International Film Festival

The 21st edition of the Toronto Reel Asian International Film Festival will run from Nov. 9 to 18. This is a unique showcase of contemporary Asian cinema and work from the Asian diaspora. Four much-talked-about Japanese films will be screened this year!



A Whale of a Tale

おクジラさま 〜 ふ た つ の 正 義 の 物 語

In the once quiet seaside village of Taiji in Wakayama Prefecture, the local whaling practice has become synonymous with animal abuse since Louie Psihoyos’s film The Cove won the 2009 Oscar for Best Documentary. Years later, filmmaker Megumi Sasaki offers a more nuanced examination of the small fishing community, focusing on points of contact and communication between both sides of the conflict—environmentalism versus tradition—in ways that The Cove did not. A Whale of a Tale does not attempt to resolve what will remain an ideological deadlock between the foreign activists who have devoted years to their cause and agricultural workers who have developed a long-standing tradition passed on to the next generation. Instead, in a global climate where opposing sides are communicating at each other instead of with each other, Sasaki succeeds in giving us pause. This screening will be followed by a discus- sion moderated by Takashi Fujitani, professor of history at the University of Toronto.

Sat, Nov. 18, 6 pm, Innis Town Hall Theatre (2 Sussex Ave.) • PG • Canadian Premiere

Directed by Megumi Sasaki Starring Jay Alabaste

Tickets: Free admission. Guests must register for the event through the Asian Institute at event/23857


Blade of the Immortal


As prolific as he is controversial, maverick director Takashi Miike returns with his 100th film and revisits the jidaigeki genre he previously mastered with the films 13 Assassins and Harakiri—Death of a Samurai. When bounty hunters kill his sister and leave him for dead, Manji is visited by a mysterious nun who grants him a strange immortality through the ability to self-heal. Years later, he is hired as a bodyguard for Rin, whose kendo-master father and pupils were slaughtered by the swordsmen of Itto-ryu. Together they embark on a campaign of vengeance, culminating in an intricately choreographed, blood-soaked climax that will leave your head spinning. Based on Hiroaki Sumara’s hugely popular manga, Miike offsets his epic, bloody battle scenes with healthy doses of humour, fantasy and visual splendour. Official selection of Cannes Film Festival 2017 and Fantasia Film Festival 2017.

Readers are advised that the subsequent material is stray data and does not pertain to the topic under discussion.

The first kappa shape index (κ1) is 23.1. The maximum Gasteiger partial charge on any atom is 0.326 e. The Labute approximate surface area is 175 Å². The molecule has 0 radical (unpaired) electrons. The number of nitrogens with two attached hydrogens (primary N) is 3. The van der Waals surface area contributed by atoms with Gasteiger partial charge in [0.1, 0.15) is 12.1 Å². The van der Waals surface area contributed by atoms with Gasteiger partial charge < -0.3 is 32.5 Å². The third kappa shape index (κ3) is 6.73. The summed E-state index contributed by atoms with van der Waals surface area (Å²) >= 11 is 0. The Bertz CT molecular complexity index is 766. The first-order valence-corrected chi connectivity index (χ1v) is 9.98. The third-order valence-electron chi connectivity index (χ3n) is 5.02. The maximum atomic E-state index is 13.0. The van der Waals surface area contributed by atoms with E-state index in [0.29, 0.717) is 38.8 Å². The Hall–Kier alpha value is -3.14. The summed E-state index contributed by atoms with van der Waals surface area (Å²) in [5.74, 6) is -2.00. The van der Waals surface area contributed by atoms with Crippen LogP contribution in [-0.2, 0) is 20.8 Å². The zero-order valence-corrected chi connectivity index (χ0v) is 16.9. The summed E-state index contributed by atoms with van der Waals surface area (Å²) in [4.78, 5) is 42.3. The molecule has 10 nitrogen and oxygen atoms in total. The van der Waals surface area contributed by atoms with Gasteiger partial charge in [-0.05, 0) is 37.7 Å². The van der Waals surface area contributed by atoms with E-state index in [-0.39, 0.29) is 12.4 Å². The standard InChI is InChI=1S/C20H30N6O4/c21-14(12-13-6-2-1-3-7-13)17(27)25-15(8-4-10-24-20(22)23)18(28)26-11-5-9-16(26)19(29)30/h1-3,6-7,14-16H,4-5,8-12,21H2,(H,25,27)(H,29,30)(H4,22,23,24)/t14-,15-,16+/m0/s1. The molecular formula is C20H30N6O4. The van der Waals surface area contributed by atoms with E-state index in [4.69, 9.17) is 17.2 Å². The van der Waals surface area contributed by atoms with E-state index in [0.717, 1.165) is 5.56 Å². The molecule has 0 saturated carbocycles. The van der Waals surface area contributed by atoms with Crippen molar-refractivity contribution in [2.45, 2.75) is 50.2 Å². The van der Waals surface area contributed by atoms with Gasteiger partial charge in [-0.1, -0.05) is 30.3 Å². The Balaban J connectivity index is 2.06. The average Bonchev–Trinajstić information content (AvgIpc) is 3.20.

Thurs, Nov. 16, 7 pm, Kobayashi Hall, JCCC (6 Garamond Ct.) 14A • Toronto Premiere
Directed by Takashi Miike

Starring Takuya Kimura, Hana Sugisaki, Sota Fukushi and Hayato Ichihara
Tickets: $12. Available exclusively through




Dear Etranger


Dear Etranger takes a hard look at a complicated family unit, headed by the 40-year-old Makoto. A man with two families, Makoto tries to lead as ordinary a life as possible—he maintains a bond with his daughter from his first marriage, but he also tries to keep her away from his second wife, Nanae, and his two stepdaughters. When Nanae becomes pregnant, however, the fissures around the seemingly happy family begin to widen. And this news comes at the worst possible time—when career ruin, fatal disease and other tragedies have befallen Makoto’s kin. But Makoto refuses to give up or to abandon his ideal: having a family where he is more than the title “étranger” (stranger). Based on Kiyoshi Shigematsu’s 1996 novel, Haruhiko Arai’s script covers years in the lives of the Tanaka family using conventional flashbacks presented with unconventional freshness. The film, honest and candid, is unafraid to show life as often messy and raw, providing glimpses of the sort of interior truths that reveal themselves only rarely.

Thurs, Nov. 9, 7:30 pm, Isabel Bader Theatre (91 Charles St. E.) 14A • Ontario Premiere
Directed by Yukiko Mishima (in attendance)

Starring Tadanobu Asano, Rena Tanaka, Shinobu Terashima and Kankuro Kudo

Tickets: $25. Includes the opening night party at the Spoke Club

Please refer to the Movie links below,

for a full review of the festival’s fourth Japanese film, Teiichi: Battle of Supreme High (帝一の國). For the full screening schedule, visit